The Download on Podcasts is a regular feature sponsored by PodcastOne.
One year ago this column complained about Facebook’s lack of native audio — a feature for users to post an audio file directly to Facebook, rather than linking out to it. (Will podcasting force Facebook to allow viral audio?) Facebook’s slight has been the world’s biggest example of how audio takes a back seat to video.
This week, Facebook abruptly turned its face toward the light (well, the sound) by announcing a preliminary version of Live Audio, complementing its well-received Live Video product. (RAIN coverage here.) Live Audio won’t reach individual users until sometime in 2017; in the meantime it is being tested by BBC World Service and Harper Collins.
Audio solves the heavy bandwidth issue of video streaming, but that’s not even the point for audio lovers. It’s about socializing audio-only products on the world’s largest platform without wrapping them in faux-video players.
Several organizations have tried to break through Facebook’s audio obstinacy, including Whooshkaa, Omny Studio, Deezer, and NPR. Each of those efforts involved video wrapping as a workaround. The core problem — lack of native audio — remained unsolved.
Live Audio is promising, and many publications are framing the announcement as Facebook’s response to the rise of podcasting. That might be true. One key product feature is unmentioned in FB’s announcement, and that is whether Live Audio can be archived for post-live listening, the way Live Video can be. That feature is necessary to encourage listening as a standard Facebook experience.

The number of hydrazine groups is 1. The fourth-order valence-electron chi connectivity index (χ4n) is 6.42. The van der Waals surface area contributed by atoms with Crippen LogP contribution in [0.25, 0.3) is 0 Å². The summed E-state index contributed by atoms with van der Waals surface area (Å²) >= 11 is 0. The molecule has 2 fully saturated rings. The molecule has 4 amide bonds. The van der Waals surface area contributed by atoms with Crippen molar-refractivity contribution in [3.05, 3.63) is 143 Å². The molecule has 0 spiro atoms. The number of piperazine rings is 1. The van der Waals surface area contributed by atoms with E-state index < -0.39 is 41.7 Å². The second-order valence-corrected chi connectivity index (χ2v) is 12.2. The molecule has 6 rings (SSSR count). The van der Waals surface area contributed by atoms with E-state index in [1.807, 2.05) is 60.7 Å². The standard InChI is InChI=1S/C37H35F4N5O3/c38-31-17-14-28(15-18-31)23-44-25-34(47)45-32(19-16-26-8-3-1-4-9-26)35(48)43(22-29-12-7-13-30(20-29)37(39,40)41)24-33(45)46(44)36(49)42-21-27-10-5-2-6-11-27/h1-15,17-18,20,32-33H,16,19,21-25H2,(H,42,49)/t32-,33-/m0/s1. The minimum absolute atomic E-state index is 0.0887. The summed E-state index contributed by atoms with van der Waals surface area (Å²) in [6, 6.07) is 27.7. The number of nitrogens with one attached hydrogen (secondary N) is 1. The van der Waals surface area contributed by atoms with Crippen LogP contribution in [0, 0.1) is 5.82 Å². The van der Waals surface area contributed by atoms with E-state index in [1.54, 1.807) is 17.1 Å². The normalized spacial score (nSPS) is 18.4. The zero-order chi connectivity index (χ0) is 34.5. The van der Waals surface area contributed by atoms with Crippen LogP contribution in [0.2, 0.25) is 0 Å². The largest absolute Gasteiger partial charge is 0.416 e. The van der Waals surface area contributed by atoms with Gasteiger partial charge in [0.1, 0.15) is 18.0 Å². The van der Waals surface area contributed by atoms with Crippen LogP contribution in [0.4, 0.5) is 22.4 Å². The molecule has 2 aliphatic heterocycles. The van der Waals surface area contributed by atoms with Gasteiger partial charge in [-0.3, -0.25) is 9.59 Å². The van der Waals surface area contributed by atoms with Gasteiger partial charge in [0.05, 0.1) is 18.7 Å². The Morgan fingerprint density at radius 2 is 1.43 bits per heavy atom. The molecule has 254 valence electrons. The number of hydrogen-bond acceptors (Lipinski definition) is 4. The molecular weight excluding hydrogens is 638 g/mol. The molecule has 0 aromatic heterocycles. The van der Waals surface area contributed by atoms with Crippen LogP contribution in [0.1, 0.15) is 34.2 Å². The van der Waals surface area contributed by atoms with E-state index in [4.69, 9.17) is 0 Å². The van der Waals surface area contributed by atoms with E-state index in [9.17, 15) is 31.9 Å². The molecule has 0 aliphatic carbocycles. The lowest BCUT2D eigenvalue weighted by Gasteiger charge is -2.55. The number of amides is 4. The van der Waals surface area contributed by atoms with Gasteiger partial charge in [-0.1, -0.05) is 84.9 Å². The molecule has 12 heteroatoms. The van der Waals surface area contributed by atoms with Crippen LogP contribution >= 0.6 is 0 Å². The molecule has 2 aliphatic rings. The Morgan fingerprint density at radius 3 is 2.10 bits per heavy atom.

And one more thing, perhaps even more important. Live Audio does not address uploads. When Live Video came onto the platform, Facebook already permitted native video uploads (in addition to YouTube embeds). Video is a bedrock posting format in Facebook. Audio needs to be also, especially since SoundCloud changed its embedding technology so that audio from that platform (sometimes called the “YouTube of audio”) cannot be heard directly on Facebook, as it could in the past.
Uploads and direct posting of audio are essential. Most podcasters do not broadcast live shows — in fact, podcasting best practice increasingly encourages editing before release. And while musicians will probably use the heck out of Live Audio to the benefit and abuse of the musical arts [insert smiley face here], musicians who wish to share their audio recordings would remain stuck with video wrappers if there is no direct uploading.
So. Facebook. Nice start with Live Audio. Make sure it can be archived. Then, having waded into the shallow pool, take the deep dive and give the world audio uploading.